‘Telescoping’ When I remember past events which went badly, or when I anticipate things that make me scared, I ‘telescope’ the past and the future into the present Without language, could we evoke a negative past or anticipate a negative future?
Why Worry? Worry primarily involves thinking or self-talk (Borkovec & Inz, 1990) This kind of internal verbal behaviour is one of the most highly evolved systems characterising human beings, allowing us to experiment with ideas, consider alternative choices, evaluate our motives and consider the likely consequences of each possible choice before acting on one of them, without fearing that the environment might, in some way, punish us for considering them
Chronic Worry However, chronic worry has an avoidant function (Borkovec, 1994; Borkovec, Alcaine, & Behar, 2004). Chronic worriers often believe worrying will help them prepare for, problem-solve, or superstitiously avoid negative future events (Davey, Tallis, & Capuzzo, 1996) despite evidence to the contrary Borkovec and Roemer (1995) found that GAD worriers reported engaging in worry to distract themselves from ‘even more emotional things.’ The next few slides show common unhelpful thoughts and beliefs
Difficulty Tolerating Doubt &Uncertainty Problems can arise if we believe... That uncertainty is stressful and upsetting That uncertainty is unfair That unexpected events are to be avoided That uncertainty interferes with our ability to function ‘Certainty seeking’ is a problem e.g. having a heart attack – 1 in 10,000,000 chance, but so long as there’s a chance, I worry Consider - of what can we be absolutely certain?
Cognitive Style 2 - Unhelpful Beliefs Problems can arise if we believe... That worry helps us find solutions to problems That worry increases our motivation That worrying in advance helps us feel better if bad things happen That worrying prevents bad things happening (thought-action fusion) That worrying shows we are responsible and caring people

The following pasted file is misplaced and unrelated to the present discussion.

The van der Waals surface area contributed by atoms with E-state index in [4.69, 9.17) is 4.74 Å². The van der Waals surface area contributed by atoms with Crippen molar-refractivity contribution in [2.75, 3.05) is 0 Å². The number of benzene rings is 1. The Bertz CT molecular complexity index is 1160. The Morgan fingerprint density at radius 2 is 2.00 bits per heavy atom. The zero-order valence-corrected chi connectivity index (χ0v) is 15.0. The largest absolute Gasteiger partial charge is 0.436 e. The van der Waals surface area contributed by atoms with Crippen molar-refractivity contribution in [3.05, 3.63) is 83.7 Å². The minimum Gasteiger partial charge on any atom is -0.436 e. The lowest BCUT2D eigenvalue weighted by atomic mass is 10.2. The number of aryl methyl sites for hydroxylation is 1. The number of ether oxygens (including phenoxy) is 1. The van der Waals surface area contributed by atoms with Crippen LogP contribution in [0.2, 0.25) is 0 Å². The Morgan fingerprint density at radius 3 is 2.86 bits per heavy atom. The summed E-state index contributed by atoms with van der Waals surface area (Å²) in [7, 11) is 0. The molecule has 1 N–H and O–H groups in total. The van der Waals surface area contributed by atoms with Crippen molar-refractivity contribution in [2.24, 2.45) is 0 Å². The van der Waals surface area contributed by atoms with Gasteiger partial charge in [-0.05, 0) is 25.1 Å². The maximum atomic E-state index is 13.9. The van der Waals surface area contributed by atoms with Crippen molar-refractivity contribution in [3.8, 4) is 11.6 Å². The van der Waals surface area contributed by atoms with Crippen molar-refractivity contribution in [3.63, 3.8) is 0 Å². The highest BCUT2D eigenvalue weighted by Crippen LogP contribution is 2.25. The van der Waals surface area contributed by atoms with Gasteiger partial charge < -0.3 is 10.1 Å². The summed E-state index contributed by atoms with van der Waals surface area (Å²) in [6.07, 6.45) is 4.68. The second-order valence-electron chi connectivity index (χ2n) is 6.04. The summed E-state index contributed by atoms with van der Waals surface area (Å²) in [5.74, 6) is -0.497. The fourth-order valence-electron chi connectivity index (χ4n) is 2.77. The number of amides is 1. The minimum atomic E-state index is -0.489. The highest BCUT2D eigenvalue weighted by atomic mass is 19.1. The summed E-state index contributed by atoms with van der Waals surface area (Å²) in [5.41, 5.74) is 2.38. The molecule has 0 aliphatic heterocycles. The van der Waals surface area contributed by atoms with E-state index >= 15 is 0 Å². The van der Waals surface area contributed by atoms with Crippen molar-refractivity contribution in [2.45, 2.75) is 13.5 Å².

Cognitive Style 3 – Problem Avoidance Solving problems gives us a sense of mastery and pleasure Problem solving = problem orientation + problem solving skills Problem orientation = (perceptions of problems) + (perception of self as effective) + (realistic expectations) Problem solving skills = (defining the problem) + (identifying goals) + (identifying alternative solutions) + (choosing a solution) + (implementing a solution)
Cognitive Style 4 – Ineffective Self-Soothing Worry is lexical – there’s often little imagery involved, worry dampens our autonomic arousal and emotional processing – without ‘emotional richness’ we can’t identify our needs GAD worry reduces hyperventilation and tachycardia – a form of self- soothing which is painful and only partially effective Worry reduces the likelihood of ‘full network activation’ i.e. behavioural, cognitive, emotional and physiological arousal (which is required for panic response)
Common Characteristics Early role-reversed or caretaking relationships Insecure attachments Predominance of overly-nurturing personality style Conscientiousness Positive social evaluation preoccupation – ‘people pleasing’ style
Avoiding Problems Although acting directly on painful things in the outside world can work well (it helps us feel effective), focussing on negative thoughts and feelings doesn’t help in the same way Avoiding things which make us afraid means we continue to fear fear itself Our ‘willingness to experience’ reduces the likelihood of panic
An example... A person with a fear of heights wants to take her family up the Eiffel tower, and she’s not willing to experience anxiety She thinks: “I hope I don’t have a panic attack” “I’m not even going to think about having a panic attack”
The anxiety spiral The very phrase “I’m not even going to think about having a panic attack”, whether spoken aloud or thought, can be a noxious stimulus for feelings of anxiety The thoughts “I must not feel X” contain the very words likely to evoke feelings associated with “X” Try this - shut all thoughts of Uri Geller out of your mind...